A positive family climate in adolescence is linked to marriage quality in adulthood

January 31, 2013

(Medical Xpress)—Experiencing a positive family climate as a teenager may be connected to your relationships later in life, according to new research published in Psychological Science, a journal of the Association for Psychological Science.

While research has demonstrated long-term effects of aggression and divorce across generations, the impact of a positive family climate has received less attention. Psychological scientist Robert Ackerman of the University of Texas at Dallas and colleagues wanted to examine whether positive interpersonal behaviors in families might also have long-lasting associations with future relationships.

The researchers examined from individuals participating in the Iowa Youth and Families Project. Family interactions were assessed when the participants were in 7th grade. The interactions were coded for five indicators of positive engagement: listener , assertiveness, prosocial behavior, effective communication, and warmth-support.

Participants who showed and experienced more positive engagement in their families showed more positive engagement in their marriages 17 years later. Interestingly, their spouses also showed more positive engagement. Participants who came from families that expressed more positive engagement also expressed less toward their spouses, and their spouses displayed less toward them.

Greater levels of positive engagement at the family level in adolescence also predicted more for both partners.

At a basic level, the findings suggest a link between the family climate in adolescence and marriage quality later in life. The fact that these effects seemed to extend to participants' spouses was especially interesting.

"Perhaps one of the most striking results from this work was that the quality of one marital partner's family climate during adolescence was associated with marital outcomes for the other partner," the researchers observe.

Family dynamics could foster a supportive style of interacting that elicits similar behavior from a spouse down the road; but it could also be that individuals who grew up in families with a positive and warm climate actively seek out partners who provide a similar relationship environment. The researchers speculate that both mechanisms may be at work.

Ultimately, these results are consistent with the Development of Early Adult Romantic Relationships (DEARR) model, suggesting that early family experiences are linked to the development of a person's relationship style into adulthood.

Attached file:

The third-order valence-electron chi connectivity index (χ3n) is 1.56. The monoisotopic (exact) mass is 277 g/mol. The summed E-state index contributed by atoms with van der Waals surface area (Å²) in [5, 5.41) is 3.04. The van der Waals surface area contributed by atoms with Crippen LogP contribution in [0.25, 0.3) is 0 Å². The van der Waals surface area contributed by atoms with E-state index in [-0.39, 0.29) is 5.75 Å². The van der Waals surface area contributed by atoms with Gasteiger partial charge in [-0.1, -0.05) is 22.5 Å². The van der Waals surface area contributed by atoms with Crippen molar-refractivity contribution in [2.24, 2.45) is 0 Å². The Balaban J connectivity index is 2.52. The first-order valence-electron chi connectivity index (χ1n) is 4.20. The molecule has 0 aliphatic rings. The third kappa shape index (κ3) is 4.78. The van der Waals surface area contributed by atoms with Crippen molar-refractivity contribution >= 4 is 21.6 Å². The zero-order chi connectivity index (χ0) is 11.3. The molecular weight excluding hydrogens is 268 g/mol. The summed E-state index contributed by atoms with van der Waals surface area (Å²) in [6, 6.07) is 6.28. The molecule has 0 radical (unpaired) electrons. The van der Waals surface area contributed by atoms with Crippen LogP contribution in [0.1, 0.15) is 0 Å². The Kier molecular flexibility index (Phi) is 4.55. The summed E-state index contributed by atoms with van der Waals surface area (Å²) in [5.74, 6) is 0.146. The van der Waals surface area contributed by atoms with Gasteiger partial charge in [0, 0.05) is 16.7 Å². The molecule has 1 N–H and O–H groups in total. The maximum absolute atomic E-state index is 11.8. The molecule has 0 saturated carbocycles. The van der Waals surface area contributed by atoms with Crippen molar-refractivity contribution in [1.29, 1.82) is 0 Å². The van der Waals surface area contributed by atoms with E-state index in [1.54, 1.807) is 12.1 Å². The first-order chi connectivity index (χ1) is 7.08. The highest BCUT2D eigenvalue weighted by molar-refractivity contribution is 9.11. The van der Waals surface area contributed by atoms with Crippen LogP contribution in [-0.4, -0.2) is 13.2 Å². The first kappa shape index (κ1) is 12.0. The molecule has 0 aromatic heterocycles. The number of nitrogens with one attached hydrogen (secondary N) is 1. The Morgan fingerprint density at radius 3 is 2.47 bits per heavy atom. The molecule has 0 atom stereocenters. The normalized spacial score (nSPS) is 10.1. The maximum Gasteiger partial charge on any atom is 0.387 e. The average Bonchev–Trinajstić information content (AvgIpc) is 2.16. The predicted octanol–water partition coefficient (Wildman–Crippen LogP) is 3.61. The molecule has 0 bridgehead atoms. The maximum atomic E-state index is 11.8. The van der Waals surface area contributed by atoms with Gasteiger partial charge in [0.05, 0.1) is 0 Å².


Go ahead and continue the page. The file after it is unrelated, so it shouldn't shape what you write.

Explore further: Early relationships, not brainpower, key to adult happiness

More information: www.psychologicalscience.org/i … sychological_science

Related Stories

Early relationships, not brainpower, key to adult happiness

August 2, 2012
Positive social relationships in childhood and adolescence are key to adult well-being, according to Associate Professor Craig Olsson from Deakin University and the Murdoch Children's Research Institute in Australia, and ...

Mother-son ties change over time, influence teen boys' behavior

August 30, 2011
Relationships between mothers and their sons change during childhood and adolescence. However, not all relationships change in the same way, and how the relationships change may affect boys' behavior when they become teens.

Recommended for you

Children with fragile X syndrome have a bias toward threatening emotion

August 23, 2017
Anxiety occurs at high rates in children with fragile X syndrome (FXS), the most common form of inherited intellectual disability. Children with co-occurring anxiety tend to fare worse, but it can be hard to identify in infants. ...

So-called "bright girl effect" does not last into adulthood

August 23, 2017
The notion that young females limit their own progress based on what they believe about their intelligence—called the "bright girl effect"—does not persist into adulthood, according to new research from Case Western Reserve ...

Like adults, children show bias in attributing mental states to others

August 22, 2017
Young children are more likely to attribute mental states to characters that belong to the same group as them relative to characters that belong to an outside group, according to findings published in Psychological Science, ...

High moral reasoning associated with increased activity in the human brain's reward system

August 22, 2017
Individuals who have a high level of moral reasoning show increased activity in the brain's frontostriatal reward system, both during periods of rest and while performing a sequential risk taking and decision making task ...

Yoga and meditation improve mind-body health and stress resilience

August 22, 2017
Many people report positive health effects from practicing yoga and meditation, and experience both mental and physical benefits from these practices. However, we still have much to learn about how exactly these practices ...

Wealth disparity and family income impact the brain development of female youth

August 22, 2017
Female teenagers living in neighbourhoods with wide salary gaps and a low-income household show changes to their brain maturation that could indicate a higher risk of developing mental illness in adulthood, suggests a recently ...

0 comments

Please sign in to add a comment. Registration is free, and takes less than a minute. Read more

Click here to reset your password.
Sign in to get notified via email when new comments are made.